(Embodiment 10)

FIGS. 21A to 21C are block diagrams useful in explaining the connection between the optical waveguide of the present invention, and the light emitting device and the photosensitive device. FIG. 21A shows the normal connection. FIG. 21B shows an embodiment which includes at least one optical branch point. FIG. 21C shows an embodiment in which an optical modulator is provided in the middle of the optical waveguide.

Incidentally, in the above-mentioned embodiments of the present specification, the silicon nitride film is employed as the core material, and the silicon oxide film is employed as the clad material surrounding the core. However, any combination of such materials may also be employed as long as the refractive index of the core material is larger than that of the clad material.

For example, for the clad material of SiO2, as the core material, polysilicon, semiconductor, Ta2 O5, polymer, Si3 N4, SiNO, or SiO2 to which the suitable impurities are added may be available.

In addition, examples of the minimum size of the optical waveguide, of the present invention, shown in FIG. 15 are shown as follows.

______________________________________                  Wave- Equiva-                               Wave-Clad  Core             guide lent   guide  Propa-Mate- Mate-   Wave-    Width Wave-  Depth  gationrial  rial    langth   A     guide B                               C      Speed______________________________________SiO2 Poly     1.3 μm                  136 nm                        340 nm 0.75 μm                                      85 Si                            or more                                      ps/cmSiO2 Ta2 O5         0.78 μm                  213 nm                        532 nm 0.33 μm                                      63                               or more                                      ps/cmSiO2 PIQ      1.3 μm                  740 nm                        1850 nm                               1.50 μm                                      53                               or more                                      ps/cmSiO2 Si3 N4         0.78 μm                  190 nm                        475 nm 0.70 μm                                      67                               or more                                      ps/cm______________________________________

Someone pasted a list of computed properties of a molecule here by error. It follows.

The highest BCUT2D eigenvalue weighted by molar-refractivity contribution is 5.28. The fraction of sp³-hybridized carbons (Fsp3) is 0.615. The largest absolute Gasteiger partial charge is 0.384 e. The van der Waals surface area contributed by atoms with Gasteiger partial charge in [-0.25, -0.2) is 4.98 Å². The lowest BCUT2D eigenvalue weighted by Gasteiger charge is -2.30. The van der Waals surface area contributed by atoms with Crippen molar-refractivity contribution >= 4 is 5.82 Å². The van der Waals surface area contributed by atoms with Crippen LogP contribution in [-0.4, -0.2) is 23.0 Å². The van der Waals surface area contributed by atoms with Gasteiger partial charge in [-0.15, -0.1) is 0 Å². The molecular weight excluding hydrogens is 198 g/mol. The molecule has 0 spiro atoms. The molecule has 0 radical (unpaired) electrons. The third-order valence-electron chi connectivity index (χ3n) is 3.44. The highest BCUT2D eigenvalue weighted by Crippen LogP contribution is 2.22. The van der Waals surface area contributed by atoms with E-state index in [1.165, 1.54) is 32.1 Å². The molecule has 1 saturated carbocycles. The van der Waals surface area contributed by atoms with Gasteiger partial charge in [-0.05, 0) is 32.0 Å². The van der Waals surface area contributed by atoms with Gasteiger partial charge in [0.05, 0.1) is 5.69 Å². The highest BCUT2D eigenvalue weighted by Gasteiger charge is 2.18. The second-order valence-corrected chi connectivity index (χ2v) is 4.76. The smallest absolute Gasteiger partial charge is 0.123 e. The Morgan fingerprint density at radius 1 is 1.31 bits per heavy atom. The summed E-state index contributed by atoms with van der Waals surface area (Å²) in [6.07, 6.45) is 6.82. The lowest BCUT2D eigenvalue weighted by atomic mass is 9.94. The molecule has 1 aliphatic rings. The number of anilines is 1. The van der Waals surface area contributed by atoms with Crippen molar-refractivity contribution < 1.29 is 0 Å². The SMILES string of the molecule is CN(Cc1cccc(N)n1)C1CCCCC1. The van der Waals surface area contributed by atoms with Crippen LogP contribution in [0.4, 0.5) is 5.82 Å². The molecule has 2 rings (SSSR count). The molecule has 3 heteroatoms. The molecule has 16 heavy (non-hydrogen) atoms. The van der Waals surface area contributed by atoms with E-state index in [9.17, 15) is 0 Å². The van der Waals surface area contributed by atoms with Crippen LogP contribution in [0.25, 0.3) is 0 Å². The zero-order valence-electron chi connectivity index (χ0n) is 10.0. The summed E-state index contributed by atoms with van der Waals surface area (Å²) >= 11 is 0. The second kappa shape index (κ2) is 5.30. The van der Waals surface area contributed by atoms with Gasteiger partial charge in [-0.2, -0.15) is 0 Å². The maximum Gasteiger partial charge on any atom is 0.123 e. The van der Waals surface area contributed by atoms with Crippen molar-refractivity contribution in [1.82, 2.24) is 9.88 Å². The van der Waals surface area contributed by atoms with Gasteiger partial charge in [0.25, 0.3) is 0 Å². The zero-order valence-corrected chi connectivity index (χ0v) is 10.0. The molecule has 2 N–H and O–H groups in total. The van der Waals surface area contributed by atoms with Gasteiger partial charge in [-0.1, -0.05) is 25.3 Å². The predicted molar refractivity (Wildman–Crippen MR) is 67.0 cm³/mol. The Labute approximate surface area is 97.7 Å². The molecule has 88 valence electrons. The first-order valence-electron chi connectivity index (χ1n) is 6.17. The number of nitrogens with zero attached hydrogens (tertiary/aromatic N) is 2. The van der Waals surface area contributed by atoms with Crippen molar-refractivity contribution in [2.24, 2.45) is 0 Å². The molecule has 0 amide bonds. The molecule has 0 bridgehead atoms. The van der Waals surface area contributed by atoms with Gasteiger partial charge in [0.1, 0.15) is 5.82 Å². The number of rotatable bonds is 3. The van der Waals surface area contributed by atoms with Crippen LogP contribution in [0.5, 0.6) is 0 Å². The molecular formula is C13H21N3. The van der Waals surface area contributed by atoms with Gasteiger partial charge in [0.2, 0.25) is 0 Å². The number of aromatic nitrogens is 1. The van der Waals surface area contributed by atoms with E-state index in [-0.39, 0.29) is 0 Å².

The relationship between the width of the optical waveguide and the core will now be generally described by taking a two-dimensional optical waveguide as an example.